The former 26-County Taoiseach Brian Cowen has admitted his government had no plan to deal with the economic collapse in 2008. He claimed that ‘nobody is more sorry’ than him about what happened to the country, but refused to apologise for the debacle.
In his first full interview since leaving public life in 2011, Cowen admitted he did not believe the sceptics who warned the economy was in danger of collapsing, and he had not thought it necessary to prepare for a ‘worst-case’ scenario.
“Well, the truth is that we didn’t believe it. We thought the economy would have a soft landing, that economic growth would continue and we could pay for it through the growth that was to come,” he said.
Cowen was accused in 2010 of having an alcohol problem after he appeared to be intoxicated during an early morning radio interview.
Cowen did not seek re-election in Laois-Offaly after stepping down as Taoiseach and is currently on a combined TD and ministerial pension worth over 130,000 euro.
In an interview with TG4’s ‘Comhra’ programme earlier this month, Cowen said he would not apologise for his actions in government. He said only that it was “very regrettable” that people were now carrying a huge burden as a consequence of the crisis.
“I would like to say because it’s important to do so, and I’ve said this before, I have a serious duty to accept my responsibility for what happened and I’m doing that. A lot of people are in trouble and they’ve got mortgages to repay and so on,” he said.
He said he stood over his government’s decision to introduce the State bank guarantee.
“You see, what was happening at that time was that billions of euro were leaving the country. So we had to stop that and get that money back into the country if possible,” said Cowen.
The bank guarantee halted the flow of funds temporarily but the decision to extend it indefinitely left the taxpayer with a bill of 64bn euro due to the scale of the losses on the banks’ property loans.
Cowen said that after the guarantee “other things started to happen, which we hadn’t foreseen”.
The decision is set to be examined by a future banking inquiry, the details of which are still to be revealed. The former Taoiseach has already pledged his full co-operation.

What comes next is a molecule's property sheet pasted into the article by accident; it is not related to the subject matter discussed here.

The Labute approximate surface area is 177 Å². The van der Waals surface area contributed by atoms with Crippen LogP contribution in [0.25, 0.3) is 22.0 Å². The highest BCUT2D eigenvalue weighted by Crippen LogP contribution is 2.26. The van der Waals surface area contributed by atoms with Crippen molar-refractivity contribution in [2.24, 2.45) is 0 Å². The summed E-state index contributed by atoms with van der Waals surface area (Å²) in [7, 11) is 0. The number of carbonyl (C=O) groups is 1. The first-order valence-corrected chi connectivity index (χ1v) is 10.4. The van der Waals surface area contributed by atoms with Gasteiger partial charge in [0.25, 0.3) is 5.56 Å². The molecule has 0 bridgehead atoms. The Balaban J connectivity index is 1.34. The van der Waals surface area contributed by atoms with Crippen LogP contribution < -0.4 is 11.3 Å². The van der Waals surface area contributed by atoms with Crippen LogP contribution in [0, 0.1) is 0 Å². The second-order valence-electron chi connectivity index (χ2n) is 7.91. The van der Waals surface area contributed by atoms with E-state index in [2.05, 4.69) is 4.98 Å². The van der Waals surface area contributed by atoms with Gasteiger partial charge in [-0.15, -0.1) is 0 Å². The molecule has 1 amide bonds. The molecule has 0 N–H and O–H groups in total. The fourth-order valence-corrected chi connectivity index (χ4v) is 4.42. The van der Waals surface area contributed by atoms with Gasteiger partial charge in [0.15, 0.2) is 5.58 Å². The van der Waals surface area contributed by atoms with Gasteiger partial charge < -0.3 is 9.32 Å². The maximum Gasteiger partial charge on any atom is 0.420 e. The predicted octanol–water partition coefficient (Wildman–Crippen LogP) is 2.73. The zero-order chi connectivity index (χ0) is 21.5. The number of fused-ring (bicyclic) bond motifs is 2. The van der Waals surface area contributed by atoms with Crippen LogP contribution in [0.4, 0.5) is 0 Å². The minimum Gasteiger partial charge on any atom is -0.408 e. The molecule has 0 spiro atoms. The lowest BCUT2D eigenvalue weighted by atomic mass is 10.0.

Responding separately to claims that he has not apologised for the mistakes that happened during his period in office, he insisted that he had expressed regret on a number of occasions.
“There is no one more sorry than I about what happened. Sometimes I get the impression that the request for an apology is as if in some way I went out to do something wrong and I should apologise for that. The motivation of my government was to do the very best we could,” he said.
He also said this week he had retired from politics and he was not going to engage in political controversy with anybody.
But Sinn Féin Finance spokesperson Pearse Doherty said his comments highlighted the “cocky and arrogant” mentality that marked his and other Fianna Fail led governments.
“Sinn Féin and others continually highlighted the weakness of our economy, the folly of an over dependence on the property market and the likelihood of a crash only to be told by Fianna Fail that we were cribbing and complaining.
“Bertie Ahern even went as far as to suggest that ourselves and others who were warning of the dangers facing the economy should just go and kill ourselves.
“It is this type of arrogance, typified by Brian Cowen’s failure to listen to anyone who didn’t agree with him, that ultimately meant we had no plan B as we collapsed into crisis.
“Brian Cowen and his Fianna Fail colleagues, including Micheal Martin, have a lot to answer for. His refusal to apologise to the Irish people shows he has not lost his arrogance.
“Unfortunately Fianna Fail has been replaced by Fine Gael, a party that shares Fianna Fail’s ideology and is gaining a level of arrogance to compete with its predecessor.”